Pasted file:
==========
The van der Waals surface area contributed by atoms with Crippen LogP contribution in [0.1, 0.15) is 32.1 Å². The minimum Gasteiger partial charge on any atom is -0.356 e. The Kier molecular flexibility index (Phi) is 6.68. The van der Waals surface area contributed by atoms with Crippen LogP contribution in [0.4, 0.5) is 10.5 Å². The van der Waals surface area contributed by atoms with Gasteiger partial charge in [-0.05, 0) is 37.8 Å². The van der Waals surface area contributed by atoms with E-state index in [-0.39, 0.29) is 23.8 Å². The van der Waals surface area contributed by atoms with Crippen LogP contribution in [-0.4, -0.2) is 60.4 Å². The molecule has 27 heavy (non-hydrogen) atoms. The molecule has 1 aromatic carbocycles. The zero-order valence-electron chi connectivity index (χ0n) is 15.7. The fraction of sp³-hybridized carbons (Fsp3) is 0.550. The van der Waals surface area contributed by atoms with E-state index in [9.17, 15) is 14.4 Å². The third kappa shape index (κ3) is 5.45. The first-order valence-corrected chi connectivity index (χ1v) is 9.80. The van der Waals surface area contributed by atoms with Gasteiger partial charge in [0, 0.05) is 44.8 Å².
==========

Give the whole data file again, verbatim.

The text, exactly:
The van der Waals surface area contributed by atoms with Crippen LogP contribution in [0.1, 0.15) is 32.1 Å². The minimum Gasteiger partial charge on any atom is -0.356 e. The Kier molecular flexibility index (Phi) is 6.68. The van der Waals surface area contributed by atoms with Crippen LogP contribution in [0.4, 0.5) is 10.5 Å². The van der Waals surface area contributed by atoms with Gasteiger partial charge in [-0.05, 0) is 37.8 Å². The van der Waals surface area contributed by atoms with E-state index in [-0.39, 0.29) is 23.8 Å². The van der Waals surface area contributed by atoms with Crippen LogP contribution in [-0.4, -0.2) is 60.4 Å². The molecule has 27 heavy (non-hydrogen) atoms. The molecule has 1 aromatic carbocycles. The zero-order valence-electron chi connectivity index (χ0n) is 15.7. The fraction of sp³-hybridized carbons (Fsp3) is 0.550. The van der Waals surface area contributed by atoms with E-state index in [9.17, 15) is 14.4 Å². The third kappa shape index (κ3) is 5.45. The first-order valence-corrected chi connectivity index (χ1v) is 9.80. The van der Waals surface area contributed by atoms with Gasteiger partial charge in [0, 0.05) is 44.8 Å².